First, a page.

Under DoD policy, the military is no longer using firefighting foam that contains these chemicals for maintenance, testing or training, Morefield said. It’s only being used for real fire emergencies, and even in those cases, “we’re treating it as a spill response. We’re collecting and trying to make sure it doesn’t get into the environment further,” she said.
Cancer-causing foam could be banned in military training next year, off military bases entirely by 2029
Under a congressional plan, Navy officials would have to identify a non-toxic alternative in the next five years.
Firefighters need these firefighting foams to be able to extinguish these fires extremely quickly, because often times the fires are in close quarters, with military personnel, munitions, buildings and expensive aircraft, she said. Officials are looking for safer alternatives that can put out fires quickly enough to save lives and property.
These firefighting foams are still used more on Navy ships because of the close quarters of personnel, munitions and aircraft, she said.
The firefighting foams were developed in the 1960s by the Naval Research Laboratory with 3M, on the heels of the fire on the aircraft carrier Forrestal, said Richard G. Mach Jr., director of environmental compliance and restoration policy, in the office of the deputy assistant secretary of the Navy for environment. The fire killed 134 sailors and airmen and 161 more were injured. “We needed to have an effective firefighting agent that could put out fires quickly, in close proximity to munitions, not sink our ships, not kill our people,” he said, at the ADC summit.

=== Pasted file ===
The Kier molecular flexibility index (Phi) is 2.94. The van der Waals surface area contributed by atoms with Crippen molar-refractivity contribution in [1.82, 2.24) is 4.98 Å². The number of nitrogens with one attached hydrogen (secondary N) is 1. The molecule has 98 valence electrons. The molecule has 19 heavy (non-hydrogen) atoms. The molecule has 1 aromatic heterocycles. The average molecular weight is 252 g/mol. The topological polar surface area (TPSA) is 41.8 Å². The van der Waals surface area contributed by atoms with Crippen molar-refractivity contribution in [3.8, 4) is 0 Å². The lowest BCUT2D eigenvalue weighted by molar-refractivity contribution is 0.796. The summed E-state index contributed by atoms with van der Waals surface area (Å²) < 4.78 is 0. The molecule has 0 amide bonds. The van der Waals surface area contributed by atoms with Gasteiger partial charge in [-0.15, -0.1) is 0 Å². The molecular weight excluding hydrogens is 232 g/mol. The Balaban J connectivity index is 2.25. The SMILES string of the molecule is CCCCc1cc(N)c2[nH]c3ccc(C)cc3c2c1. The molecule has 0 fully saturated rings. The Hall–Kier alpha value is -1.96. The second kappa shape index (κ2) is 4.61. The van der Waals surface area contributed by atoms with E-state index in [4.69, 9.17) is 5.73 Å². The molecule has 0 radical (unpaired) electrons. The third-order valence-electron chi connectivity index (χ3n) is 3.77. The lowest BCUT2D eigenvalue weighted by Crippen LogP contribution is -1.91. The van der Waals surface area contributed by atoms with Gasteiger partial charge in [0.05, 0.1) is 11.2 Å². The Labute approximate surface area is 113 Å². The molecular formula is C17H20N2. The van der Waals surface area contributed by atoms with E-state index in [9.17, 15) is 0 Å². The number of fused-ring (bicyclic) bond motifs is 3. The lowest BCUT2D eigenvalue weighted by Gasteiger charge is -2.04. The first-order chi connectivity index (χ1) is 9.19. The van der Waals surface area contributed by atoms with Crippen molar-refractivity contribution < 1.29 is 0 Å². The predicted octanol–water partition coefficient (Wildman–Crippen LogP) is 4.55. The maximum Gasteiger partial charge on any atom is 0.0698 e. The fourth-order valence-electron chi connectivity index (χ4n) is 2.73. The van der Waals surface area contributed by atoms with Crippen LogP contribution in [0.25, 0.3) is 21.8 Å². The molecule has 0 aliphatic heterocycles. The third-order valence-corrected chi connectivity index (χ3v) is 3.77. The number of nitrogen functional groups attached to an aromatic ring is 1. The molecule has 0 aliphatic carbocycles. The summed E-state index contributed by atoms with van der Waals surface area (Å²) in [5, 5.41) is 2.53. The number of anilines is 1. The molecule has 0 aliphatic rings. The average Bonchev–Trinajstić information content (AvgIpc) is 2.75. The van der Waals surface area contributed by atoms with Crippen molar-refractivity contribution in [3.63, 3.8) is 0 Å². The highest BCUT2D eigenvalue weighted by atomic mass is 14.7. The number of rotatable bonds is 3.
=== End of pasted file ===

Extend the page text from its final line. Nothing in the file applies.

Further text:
“It’s really, really effective in quickly knocking down and putting down a fire, having that film blanket over the top of the fire, which prevents the vapors from coming up and reigniting, and it also has the cooling effect of the water that’s in there,” he said. He noted that a change in specifications in 2017 put a limitation on the amount of the chemicals that can be used in the foam, which is the lowest currently available from laboratories; the Navy is also working to further lower the concentration.
Cleaning up and protecting U.S. drinking water from a class of toxic chemicals used in many household items could cost in the tens of billions of dollars nationally, including $2 billion for the Department of Defense alone, witnesses testified Wednesday before a House panel urging the federal government to move more quickly on the cleanup.
Congress has been providing additional money to address the cleanups, Morefield said. “We are trying to get our hands on this, trying to make sure we get the appropriate funding to move forward to take care of our cleanup responsibilities.”
In addition, DoD and the services are working to find alternatives to foams with these chemicals, currently funding about 80 projects, at a cost of about $10 million a year, she said. They’ve been evaluating some fluorine-free foams against military specifications to see if they meet the time requirements and other specifications to put out the fires, Morefield said.